DO YOU REALLY WANT FRIES WITH THAT?
Clever folks, those Thailanders.
In actual fact, it belongs to neither the Thais nor the Dutch.
Though it has become an inseparable part of their cuisines.
[Assuming, of course, that the Dutch possess a cuisine. The jury is still out on that. The Thais do have such a thing.]
Peanut sauce was developed in Indonesia several centuries ago, shortly after the introduction of goobers and chilies to the Indies. The locals there use it on any number of dishes, the most well-known of which is satay ('saté' - grilled skewered meat).
It is also used on grilled chicken, on a multitude of salads, as a dip for snack-crunchies, and as an ingredient in more complex creations.
The Dutch employ it in the same way, but in keeping with their heretical nature have also innovated uses that are somewhat unusual.
Like FRIET OORLOG ("French Fries At War"). In which crispy strips of deep-fried spud are accompanied with peanut sauce ('pinda saus') on one side, mayonnaise on the other. With or without other condiments.
Often this is part of a wholesome and nutritious dinner that includes a frikandel-speciaal (with mayonnaise, curry-ketchup, and onions) OR a kroket, even a hefty dollop of stoof vlees saus (stew-meat gravy).
And you thought the French Canadians were nasty, with 'poutine'.
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Okay, now that you're stomach is no longer churning, I encourage you to try Dutch junk food when next you visit the Netherlands. It's much better than you think. And mayo on your fries is no stranger than potato salad.
The 'frikandel' is a skinless meat sausage which is deep fried, the 'kroket' is béchamel mixed with meat and flavourings, chilled, dipped and breaded, and plunged into hot oil.
The stoof vlees saus is best avoided.
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Personally, I would eschew the peanut sauce combos.
The Dutch chipper's version of "bumbu katjang" is usually rather appalling.
PEANUT SAUCE - VERSION ONE
One cup peanut butter.
Four TBS brown sugar.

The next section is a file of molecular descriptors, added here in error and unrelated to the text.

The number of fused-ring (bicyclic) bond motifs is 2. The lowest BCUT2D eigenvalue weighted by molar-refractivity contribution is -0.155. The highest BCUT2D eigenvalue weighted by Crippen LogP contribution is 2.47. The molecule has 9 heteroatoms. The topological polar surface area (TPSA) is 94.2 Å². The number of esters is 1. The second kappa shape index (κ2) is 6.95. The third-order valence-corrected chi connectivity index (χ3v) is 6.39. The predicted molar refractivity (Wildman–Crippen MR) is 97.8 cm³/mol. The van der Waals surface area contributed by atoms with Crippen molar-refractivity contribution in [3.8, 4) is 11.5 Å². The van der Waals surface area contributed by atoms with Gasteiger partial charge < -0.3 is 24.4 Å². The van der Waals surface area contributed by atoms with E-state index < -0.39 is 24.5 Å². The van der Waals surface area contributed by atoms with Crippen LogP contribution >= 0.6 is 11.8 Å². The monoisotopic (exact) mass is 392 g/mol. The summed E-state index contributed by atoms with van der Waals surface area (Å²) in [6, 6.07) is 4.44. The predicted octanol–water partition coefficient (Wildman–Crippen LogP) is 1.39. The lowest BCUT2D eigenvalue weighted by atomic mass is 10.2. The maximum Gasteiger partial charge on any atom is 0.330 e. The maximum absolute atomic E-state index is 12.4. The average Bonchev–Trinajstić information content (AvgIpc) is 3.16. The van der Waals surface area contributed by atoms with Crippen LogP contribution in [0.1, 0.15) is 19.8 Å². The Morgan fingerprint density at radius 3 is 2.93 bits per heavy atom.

Three TBS lemon or lime juice.
Two TBS soy sauce.
Half TBS chilipaste.
Two or three cloves garlic, minced.
Dash fish sauce.
A few drops of Chinese sesame oil.
Whisk all ingredients together with enough water to make it soupy (about two cups), and cook while stirring till it has achieved the consistency you like.
Let it cool a little before use, as it retains heat much better than you think.
PEANUT SAUCE - VERSION TWO
One small onion, minced.
Three cups coconut milk.
Two cups water.
One cup peanut butter.
Four TBS olive oil.
Two TBS each: sugar, fish sauce, lime juice.
Half TBS each: shrimp paste, chili paste, soy sauce.
Two Tsp ground coriander.
One Tsp each: paprika, turmeric, dry ginger.
Three to five cloves garlic, minced.
Small piece fresh ginger, minced.
Dash or jigger of Tabasco.
Gently fry the onion brown, then put in the shrimp paste, garlic, ginger, chilipaste, and dry spices. When good and fragrant, add the coconut milk and fish sauce, and cook till the oil comes out. Mix in the peanut butter, and while stirring, pour in the water. Cook for a few minutes more, and adjust pourability with water. Because you are using low heat, the whole process can take the better part of an hour.
Either version keeps for quite a while in the freezer - double or triple the quantities, cook till thick and let it cool down completely, then roll it as a sausage in plastic wrap, so that you can cut off the quantity you wish to use later.
You can use it in Pinda Brafoe (chicken and peanut soup served with tongtong fu bana), over crisped vegetables, on top of cooked string beans or asparagus, alongside grilled meat, as a dip, or even as a component of noodle dishes.
And also on your French Fries.
Unless you're allergic.
Try it with chunk-cut poached chicken (白切雞) over cold rice stick noodles and lettuce.
If you're Canadian, have it on your poutine.
Mayonnaise: what was blessedly provided for the wandering Dutch during their forty year journey across the estuarine swamp.
Oh wait, I'm thinking of a different narrative. Sorry.
Frikandel: a tarted-up cousin of the meat ball consisting of double-ground meat mixed with powdered rusk, spices (primarily pepper and nutmeg), binders, herbs, and salt. It is rolled into a sausage form, dipped in fine-ground rusk crumbs, beaten egg white, rusk crumbs again, rested, then deep-fried. The meat used in a commercial frikandel is a blend of fatty pork, beef, and chicken
Kroket: the Dutch spelling of croquette. Delay a minute or two before biting into this, as it can burn right through the roof of your mouth and render you grunting for several days.
It is very delicious, better than fried cheese.
Poutine: fries covered with brown gravy and topped with fresh cheese curds. This was invented in Quebec. Not precisely haute cuisine, but definitely darn good, the stuff that warm memories are made of. Best eaten at a truck stop.
Tongtong: dumplings or stiff wedge-cut cooked glop for sopping up the juices. Similar to matzoh balls. Surinamers use plantains as dumpling material, which is also common in Ghana and Dahomey. Tongtong fu bana (plantain dumplings) in pinda brafu (peanut soup) is a wonderful party dish sure to elicit cries of delighted recognition from not only your Surinamese guests, but also any West-Africans present. Just remember to use a good rich chicken broth as the base of the soup. A few fresh whole chilies floated in the soup during the last twenty minutes of cooking will add a resinous perfume but no heat - you may remove them carefully before serving.